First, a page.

You can’t drive down Main Street in Clarence without noticing the stone walls – whether the ramshackle falling down bits in front of the big yellow barn, or the more serene creations in front of the Town Park and the Asa Ransom House.
No walls are as glorious, however, as those on the north side of Main Street just east of Davison Road. They are the works of a modest man, Neil Crocker. You can learn about him at www.Rockscape.us.
Stop and talk to him about his craft and he will tell you his work is nothing compared to what he’s seen in Vermont, or New Hampshire.
Examine it more closely however, and you will have a hard time imagining someone more carefully or artistically stacking stones from the Onondaga Escarpment.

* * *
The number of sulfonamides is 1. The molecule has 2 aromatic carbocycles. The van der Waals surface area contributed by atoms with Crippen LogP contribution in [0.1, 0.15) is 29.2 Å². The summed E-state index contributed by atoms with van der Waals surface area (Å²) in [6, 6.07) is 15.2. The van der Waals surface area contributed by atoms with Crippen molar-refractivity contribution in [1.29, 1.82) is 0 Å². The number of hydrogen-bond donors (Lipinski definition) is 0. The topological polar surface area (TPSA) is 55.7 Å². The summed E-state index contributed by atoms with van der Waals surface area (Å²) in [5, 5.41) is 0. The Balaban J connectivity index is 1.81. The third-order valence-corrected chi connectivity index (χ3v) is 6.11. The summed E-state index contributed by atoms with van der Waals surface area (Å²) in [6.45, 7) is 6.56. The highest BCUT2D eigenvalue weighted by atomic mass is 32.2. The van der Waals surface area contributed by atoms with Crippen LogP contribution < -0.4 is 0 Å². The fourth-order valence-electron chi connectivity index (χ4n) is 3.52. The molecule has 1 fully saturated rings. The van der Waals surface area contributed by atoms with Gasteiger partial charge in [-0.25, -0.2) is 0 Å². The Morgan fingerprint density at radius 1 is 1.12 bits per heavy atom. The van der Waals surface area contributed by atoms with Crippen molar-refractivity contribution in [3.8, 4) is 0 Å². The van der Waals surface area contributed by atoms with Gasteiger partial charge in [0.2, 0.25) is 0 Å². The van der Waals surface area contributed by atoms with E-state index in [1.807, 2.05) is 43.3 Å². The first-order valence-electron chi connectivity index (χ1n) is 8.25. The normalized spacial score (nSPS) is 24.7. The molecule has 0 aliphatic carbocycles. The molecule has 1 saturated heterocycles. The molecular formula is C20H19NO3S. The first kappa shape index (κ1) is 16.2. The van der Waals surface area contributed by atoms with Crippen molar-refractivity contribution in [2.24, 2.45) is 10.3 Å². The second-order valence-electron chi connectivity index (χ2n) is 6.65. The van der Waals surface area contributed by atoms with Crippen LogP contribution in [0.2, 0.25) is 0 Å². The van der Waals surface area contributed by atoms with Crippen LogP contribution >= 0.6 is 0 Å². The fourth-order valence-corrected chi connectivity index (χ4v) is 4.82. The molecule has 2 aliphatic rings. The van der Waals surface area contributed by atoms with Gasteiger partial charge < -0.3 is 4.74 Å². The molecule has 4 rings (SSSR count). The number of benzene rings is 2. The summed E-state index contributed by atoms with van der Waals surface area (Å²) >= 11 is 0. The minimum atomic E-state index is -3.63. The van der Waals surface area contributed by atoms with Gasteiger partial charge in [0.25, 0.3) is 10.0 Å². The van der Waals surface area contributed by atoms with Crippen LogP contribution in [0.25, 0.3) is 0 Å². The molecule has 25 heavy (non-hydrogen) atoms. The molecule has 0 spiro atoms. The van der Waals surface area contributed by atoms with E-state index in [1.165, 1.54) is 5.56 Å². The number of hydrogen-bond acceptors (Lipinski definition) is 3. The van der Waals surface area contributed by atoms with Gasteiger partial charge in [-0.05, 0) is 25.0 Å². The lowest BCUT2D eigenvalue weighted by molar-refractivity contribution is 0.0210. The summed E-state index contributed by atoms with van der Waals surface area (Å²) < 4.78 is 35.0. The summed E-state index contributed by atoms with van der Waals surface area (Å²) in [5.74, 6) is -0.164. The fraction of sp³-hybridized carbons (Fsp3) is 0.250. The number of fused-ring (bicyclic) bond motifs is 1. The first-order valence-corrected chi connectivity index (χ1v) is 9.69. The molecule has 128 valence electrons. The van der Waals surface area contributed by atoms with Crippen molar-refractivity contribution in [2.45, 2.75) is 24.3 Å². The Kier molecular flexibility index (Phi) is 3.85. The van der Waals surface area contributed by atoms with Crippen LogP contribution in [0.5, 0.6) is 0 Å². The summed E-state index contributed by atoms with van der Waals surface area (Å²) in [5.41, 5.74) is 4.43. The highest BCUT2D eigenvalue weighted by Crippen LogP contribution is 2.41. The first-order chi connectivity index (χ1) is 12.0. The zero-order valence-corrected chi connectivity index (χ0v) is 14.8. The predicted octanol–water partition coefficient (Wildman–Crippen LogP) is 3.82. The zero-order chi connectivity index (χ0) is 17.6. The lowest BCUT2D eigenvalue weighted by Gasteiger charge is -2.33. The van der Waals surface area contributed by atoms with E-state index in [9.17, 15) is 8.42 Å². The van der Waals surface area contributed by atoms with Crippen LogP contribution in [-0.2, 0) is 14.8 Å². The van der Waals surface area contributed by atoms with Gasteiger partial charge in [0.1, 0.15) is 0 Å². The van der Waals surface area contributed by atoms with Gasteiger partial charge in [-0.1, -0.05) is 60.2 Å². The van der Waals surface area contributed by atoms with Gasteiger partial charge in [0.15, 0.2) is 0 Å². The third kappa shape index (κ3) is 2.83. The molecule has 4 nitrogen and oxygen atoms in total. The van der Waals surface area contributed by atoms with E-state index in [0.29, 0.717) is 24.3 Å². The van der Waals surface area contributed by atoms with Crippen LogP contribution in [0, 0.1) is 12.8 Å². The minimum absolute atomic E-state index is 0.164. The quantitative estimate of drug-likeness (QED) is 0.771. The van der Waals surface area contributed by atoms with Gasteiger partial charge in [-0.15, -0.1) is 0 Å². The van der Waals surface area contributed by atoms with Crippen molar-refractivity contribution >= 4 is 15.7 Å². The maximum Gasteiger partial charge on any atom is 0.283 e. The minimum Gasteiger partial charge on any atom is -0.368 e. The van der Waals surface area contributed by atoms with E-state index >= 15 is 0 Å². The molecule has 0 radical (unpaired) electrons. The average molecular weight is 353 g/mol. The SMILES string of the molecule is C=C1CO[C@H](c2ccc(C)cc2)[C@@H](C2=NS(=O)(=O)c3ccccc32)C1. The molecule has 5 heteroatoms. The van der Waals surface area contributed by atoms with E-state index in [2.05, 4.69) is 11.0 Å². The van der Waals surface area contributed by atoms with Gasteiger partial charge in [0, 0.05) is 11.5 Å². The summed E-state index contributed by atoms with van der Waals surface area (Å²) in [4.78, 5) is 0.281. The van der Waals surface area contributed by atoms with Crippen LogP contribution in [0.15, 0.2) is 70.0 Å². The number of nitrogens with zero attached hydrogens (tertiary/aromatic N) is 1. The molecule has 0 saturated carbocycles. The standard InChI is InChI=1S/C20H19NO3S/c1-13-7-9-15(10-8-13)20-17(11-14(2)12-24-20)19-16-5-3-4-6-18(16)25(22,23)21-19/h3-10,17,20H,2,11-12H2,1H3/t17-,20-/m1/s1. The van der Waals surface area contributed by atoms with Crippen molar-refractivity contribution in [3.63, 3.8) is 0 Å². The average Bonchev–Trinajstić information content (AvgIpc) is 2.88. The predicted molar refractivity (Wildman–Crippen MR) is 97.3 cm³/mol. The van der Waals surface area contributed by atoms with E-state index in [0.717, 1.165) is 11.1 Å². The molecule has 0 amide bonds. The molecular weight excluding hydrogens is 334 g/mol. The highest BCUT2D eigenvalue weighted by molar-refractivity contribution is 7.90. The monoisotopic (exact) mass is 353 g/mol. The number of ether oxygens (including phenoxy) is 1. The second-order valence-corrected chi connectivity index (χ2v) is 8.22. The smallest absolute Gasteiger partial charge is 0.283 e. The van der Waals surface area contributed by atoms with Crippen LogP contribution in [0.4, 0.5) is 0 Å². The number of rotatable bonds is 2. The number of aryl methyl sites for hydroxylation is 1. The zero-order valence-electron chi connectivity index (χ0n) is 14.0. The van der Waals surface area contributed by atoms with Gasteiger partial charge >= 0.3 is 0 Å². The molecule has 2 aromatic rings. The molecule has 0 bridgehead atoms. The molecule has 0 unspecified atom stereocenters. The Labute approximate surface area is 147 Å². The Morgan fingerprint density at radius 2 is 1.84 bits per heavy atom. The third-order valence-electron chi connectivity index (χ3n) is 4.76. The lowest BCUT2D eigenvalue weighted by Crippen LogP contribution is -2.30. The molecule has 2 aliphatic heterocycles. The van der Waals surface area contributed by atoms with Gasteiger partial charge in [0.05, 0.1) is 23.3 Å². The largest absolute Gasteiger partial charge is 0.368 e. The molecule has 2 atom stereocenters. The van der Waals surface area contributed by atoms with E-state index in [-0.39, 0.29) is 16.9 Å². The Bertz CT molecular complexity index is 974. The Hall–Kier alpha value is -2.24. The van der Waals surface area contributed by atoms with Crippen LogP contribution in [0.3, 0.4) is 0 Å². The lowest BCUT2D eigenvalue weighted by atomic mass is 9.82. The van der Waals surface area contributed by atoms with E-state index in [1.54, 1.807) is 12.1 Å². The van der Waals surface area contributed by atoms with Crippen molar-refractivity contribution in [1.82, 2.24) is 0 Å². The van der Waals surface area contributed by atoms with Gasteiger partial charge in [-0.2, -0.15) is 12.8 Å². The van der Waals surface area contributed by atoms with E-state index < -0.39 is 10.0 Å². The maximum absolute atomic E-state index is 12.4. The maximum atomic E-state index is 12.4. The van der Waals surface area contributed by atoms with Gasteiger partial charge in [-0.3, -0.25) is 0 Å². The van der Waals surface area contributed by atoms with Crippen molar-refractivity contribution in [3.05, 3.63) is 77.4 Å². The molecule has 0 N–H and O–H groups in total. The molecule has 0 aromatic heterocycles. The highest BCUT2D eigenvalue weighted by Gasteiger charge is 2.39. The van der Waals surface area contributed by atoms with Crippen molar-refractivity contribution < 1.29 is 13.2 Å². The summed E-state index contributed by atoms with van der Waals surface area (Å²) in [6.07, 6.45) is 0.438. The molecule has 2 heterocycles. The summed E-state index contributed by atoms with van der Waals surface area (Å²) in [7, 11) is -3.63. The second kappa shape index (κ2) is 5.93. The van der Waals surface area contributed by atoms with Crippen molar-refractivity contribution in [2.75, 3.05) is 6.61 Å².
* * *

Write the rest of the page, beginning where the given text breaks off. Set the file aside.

The entire thing, I’m told, is actually a testament to Lois Kreher, matriarch of the Kreher empire, the dominant agricultural force in Clarence.
Crocker’s walls go together slowly – painstakingly slowly. Admiring his work, however, I am brought to paraphrase Elbert Hubbard. Hubbard said “it’s not how cheap, but how good.”
Looking at Crocker’s work, I am brought to say “It’s not how slow but how well crafted.”
The day will come when we are gone. Those walls will endure.
(Joe Genco has always admired stone walls. In fact, he gathered the cobbles from the rear of his house and built a ramshackle planter in his front yard. He wishes he could hire Neil instead.)